Regular Events and Activities

    2009 Language Science Day - poster session.
  • Language Science Day is an annual student-run event celebrating language science and including all the relevant approaches to the study of language such as cognitive, computational, engineering, clinical, theoretical, philosophical, biological, and educational. In 2012 the event brought together around 200 students, researchers and faculty doubling the size of the active language science community at UMd.
  • The IGERT Lunch Talks are weekly events designed to showcase student and faculty work in the area of language science. Participants present anything from early to published research in a supportive environment meant to provide constructive feedback. The scheduling and organizing for the event is done by a graduate student committee.
  • Anna Lukyanchenko (SLA) at the IGERT Lunch Talk.
  • Outreach: every spring the language science students and faculty organize a day of activities with the Northwood High School from Silver Spring, when the AP-Psychology students visit the University of Maryland campus to learn about the cognitive science of language through a series of graduate-student run workshops which give students the opportunity to engage in scientific reasoning about language and to experience first-hand the research techniques used in studying human language.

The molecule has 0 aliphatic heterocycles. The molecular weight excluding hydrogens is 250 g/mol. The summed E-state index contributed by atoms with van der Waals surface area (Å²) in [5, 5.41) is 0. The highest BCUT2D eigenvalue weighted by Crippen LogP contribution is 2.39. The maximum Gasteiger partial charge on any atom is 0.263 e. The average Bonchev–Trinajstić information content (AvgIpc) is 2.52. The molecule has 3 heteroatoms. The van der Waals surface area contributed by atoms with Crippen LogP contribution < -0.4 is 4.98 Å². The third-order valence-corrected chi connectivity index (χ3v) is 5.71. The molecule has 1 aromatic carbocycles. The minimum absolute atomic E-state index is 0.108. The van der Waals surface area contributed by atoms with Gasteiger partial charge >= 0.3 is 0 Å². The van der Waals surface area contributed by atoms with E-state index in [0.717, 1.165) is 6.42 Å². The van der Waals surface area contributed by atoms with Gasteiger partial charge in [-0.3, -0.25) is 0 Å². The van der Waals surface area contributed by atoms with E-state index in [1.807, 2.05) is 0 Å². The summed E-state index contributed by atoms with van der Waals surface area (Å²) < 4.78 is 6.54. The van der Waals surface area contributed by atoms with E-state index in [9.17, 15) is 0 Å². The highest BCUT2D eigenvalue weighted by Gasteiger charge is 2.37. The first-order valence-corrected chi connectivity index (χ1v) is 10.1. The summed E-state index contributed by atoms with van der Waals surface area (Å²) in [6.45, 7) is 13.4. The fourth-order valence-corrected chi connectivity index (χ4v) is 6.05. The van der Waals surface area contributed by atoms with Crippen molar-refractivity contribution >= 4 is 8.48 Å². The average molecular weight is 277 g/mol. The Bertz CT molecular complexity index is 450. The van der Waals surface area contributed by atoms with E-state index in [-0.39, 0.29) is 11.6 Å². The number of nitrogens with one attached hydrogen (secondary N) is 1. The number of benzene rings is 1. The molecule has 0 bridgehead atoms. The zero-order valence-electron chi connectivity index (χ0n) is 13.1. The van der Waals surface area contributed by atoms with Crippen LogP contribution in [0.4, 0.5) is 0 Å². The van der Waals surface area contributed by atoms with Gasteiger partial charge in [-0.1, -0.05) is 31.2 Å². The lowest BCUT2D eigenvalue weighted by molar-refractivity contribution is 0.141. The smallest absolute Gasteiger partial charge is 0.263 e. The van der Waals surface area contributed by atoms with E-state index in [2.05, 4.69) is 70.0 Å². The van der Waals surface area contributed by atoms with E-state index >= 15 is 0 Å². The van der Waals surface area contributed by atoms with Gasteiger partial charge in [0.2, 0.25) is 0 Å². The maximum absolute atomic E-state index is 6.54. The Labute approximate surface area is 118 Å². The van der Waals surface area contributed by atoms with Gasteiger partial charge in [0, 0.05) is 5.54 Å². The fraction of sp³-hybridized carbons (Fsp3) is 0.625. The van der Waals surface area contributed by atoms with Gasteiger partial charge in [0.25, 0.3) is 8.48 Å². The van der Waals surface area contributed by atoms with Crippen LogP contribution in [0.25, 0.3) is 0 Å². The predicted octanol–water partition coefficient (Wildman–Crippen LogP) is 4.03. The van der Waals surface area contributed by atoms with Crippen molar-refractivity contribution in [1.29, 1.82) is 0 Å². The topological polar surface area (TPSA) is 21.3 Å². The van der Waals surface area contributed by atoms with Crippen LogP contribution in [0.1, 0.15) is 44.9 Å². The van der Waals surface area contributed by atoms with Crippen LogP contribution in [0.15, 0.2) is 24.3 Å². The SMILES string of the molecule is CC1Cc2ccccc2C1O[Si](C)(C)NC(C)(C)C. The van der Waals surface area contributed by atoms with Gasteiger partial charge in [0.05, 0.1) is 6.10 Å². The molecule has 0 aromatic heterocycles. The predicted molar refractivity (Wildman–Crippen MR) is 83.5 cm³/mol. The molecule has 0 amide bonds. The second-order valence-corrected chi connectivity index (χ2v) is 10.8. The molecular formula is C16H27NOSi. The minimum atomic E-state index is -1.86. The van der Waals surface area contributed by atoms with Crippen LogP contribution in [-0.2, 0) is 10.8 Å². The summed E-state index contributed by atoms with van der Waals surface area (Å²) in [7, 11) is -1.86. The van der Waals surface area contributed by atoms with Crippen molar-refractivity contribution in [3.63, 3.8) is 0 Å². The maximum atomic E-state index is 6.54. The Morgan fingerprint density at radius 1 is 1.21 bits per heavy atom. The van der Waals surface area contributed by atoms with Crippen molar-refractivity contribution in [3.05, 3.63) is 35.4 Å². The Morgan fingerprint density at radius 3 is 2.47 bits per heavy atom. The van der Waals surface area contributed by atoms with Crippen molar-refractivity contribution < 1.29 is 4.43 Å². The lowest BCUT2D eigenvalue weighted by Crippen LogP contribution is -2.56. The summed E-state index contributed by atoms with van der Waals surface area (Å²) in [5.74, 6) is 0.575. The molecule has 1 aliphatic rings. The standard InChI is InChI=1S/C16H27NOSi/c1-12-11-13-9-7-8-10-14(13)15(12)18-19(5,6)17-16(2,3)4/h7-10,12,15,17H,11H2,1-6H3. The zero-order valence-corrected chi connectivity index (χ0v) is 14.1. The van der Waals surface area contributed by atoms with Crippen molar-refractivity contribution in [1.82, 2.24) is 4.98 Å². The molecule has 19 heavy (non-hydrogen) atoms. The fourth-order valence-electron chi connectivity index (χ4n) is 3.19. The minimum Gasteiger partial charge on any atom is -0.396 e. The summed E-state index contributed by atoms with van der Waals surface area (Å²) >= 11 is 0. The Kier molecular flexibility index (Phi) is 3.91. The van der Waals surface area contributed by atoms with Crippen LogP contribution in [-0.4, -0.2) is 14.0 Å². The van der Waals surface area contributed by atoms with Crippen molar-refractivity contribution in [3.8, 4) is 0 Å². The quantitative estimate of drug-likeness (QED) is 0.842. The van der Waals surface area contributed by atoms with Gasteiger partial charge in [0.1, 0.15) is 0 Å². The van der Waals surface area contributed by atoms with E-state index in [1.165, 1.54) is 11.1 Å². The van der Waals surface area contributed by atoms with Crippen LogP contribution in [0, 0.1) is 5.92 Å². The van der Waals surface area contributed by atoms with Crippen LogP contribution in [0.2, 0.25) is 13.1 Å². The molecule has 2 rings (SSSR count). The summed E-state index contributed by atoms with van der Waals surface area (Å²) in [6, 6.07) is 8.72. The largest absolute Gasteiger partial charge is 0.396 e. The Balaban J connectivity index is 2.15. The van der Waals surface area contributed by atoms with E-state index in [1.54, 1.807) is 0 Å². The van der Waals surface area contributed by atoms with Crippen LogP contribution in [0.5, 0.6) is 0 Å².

• Around fifty students and faculty participated in the 2010 Winter Storm organized and run by the students of the language science IGERT program at UMd. The series of short lectures, group meetings, and social activities are all designed to encourage networking among students. Winter Storm takes place yearly during the UMd winter semester and it provides both events that can introduce students to the study of language as well as lectures and labs that tackle advanced statistical methods.
  • Outreach, Spring 2010.
  • Cognitive Science Colloquium: The colloquium series is designed to provide a focus for all those on campus who have interests in the cognitive sciences. The organizing committee consists of Peter Carruthers (Philosophy), Jeff Lidz (Linguistics), and Thomas Carlson (Psychology). Nominations of potential future colloquium speakers are welcome. Support for the colloquium is provided by the Departments of Linguistics, Philosophy, and Psychology, by the Neuroscience and Cognitive Science program (NACS), and by the College of Arts and Humanities.